v.l. Lakuṇṭaka.– He was born in a wealthy family of Sāvatthi and was given the title of Lakuṇḍaka (dwarf) owing to his very small stature. He was, nevertheless, beautiful in body, says the ApA; but see below.
Having heard the Buddha teach, he entered the Order and became learned and eloquent, teaching others in a sweet voice. Once, on a festival day, a woman of the town, driving with a brahmin in a chariot, saw the elder and laughed, showing her teeth. The elder, taking the teeth as his object, developed absorption (jhāna) and became a Non-
In the time of Padumuttara Buddha he was a very rich householder of Haṃsavatī, and, having beard the Buddha describe one of his monks as the sweetest voiced among them all, he wished for a similar distinction for himself under a future Buddha. In the time of Phussa Buddha he was a goose (cittapattakokila), named Nanda, (the Ap. loc. infra says he was the king’s general) who, seeing the Buddha in the royal park, placed in his bowl a ripe mango. In Kassapa Buddha’s day he was the chief architect entrusted with the building of the thūpa over the Buddha’s relics, and, when a dispute arose as to how big the thūpa should be, he decided in favour of a small one; hence his small stature in his last life. ThagA.i.469 ﬀ; Ap.ii.489 f; the account in AA.i.110 f. is slightly different; the Keḷisīla Jātaka (q.v.) gives a different reason for his shortness.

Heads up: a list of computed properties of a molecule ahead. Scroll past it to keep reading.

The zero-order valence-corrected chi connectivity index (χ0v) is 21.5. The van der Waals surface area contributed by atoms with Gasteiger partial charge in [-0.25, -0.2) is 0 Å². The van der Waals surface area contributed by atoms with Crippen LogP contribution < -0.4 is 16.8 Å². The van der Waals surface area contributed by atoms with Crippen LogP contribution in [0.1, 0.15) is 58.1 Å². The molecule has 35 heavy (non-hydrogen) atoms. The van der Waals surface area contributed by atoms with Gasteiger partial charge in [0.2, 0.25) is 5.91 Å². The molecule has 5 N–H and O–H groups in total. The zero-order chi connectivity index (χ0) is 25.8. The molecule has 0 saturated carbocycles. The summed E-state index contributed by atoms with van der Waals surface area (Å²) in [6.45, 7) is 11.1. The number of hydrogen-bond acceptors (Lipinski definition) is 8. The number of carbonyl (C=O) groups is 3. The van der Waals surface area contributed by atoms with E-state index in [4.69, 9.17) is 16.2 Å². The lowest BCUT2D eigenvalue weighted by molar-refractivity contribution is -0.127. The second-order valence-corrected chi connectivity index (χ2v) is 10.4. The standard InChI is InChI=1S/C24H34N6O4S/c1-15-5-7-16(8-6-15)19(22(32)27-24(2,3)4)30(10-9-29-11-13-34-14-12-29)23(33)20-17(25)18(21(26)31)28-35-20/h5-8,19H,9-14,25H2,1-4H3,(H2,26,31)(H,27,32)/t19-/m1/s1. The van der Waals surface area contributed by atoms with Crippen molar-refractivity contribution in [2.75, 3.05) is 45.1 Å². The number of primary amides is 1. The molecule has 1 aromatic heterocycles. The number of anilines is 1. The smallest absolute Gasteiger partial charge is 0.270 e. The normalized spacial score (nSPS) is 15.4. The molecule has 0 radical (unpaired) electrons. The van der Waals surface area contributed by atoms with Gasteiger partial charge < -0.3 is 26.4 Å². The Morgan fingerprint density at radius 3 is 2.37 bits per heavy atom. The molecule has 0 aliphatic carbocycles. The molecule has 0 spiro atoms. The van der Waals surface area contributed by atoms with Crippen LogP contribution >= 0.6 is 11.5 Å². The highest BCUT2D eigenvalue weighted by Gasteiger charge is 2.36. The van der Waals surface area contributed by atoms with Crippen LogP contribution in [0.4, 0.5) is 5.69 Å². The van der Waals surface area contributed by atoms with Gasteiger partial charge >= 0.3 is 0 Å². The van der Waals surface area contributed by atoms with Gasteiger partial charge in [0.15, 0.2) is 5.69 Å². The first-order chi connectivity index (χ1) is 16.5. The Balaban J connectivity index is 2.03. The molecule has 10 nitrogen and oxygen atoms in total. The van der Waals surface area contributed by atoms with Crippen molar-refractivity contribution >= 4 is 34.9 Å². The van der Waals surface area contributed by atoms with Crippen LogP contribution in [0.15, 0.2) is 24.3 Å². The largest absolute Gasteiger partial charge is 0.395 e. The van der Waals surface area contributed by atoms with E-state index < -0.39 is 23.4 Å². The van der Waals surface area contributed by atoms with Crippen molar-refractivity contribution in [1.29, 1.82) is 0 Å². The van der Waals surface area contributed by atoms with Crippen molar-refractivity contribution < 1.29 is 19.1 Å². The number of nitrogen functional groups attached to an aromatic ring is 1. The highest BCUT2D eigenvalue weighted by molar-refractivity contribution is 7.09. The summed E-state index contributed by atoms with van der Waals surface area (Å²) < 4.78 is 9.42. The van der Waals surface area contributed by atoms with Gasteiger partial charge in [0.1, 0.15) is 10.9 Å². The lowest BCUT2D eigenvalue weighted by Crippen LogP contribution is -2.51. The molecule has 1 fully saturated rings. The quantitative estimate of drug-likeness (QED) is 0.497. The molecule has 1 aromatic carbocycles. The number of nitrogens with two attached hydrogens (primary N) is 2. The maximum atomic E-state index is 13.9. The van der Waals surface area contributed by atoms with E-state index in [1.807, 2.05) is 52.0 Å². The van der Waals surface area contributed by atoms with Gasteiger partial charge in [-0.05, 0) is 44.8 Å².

In the assembly of monks the Buddha ranked him as foremost among sweet-
It was in reference to Bhaddiya that the Buddha taught two famous riddle stanzas in the Dhammapada (vv 294, 295; for the explanation of the riddle see DhA.iii.454), where he describes the Arahant as one who has killed father and mother and two kings and destroyed a kingdom, but who yet goes ungrieving — the words having a metaphorical meaning.
In the Avadānaśataka he is called Lakuñcika. See Avs.ii.152‑60.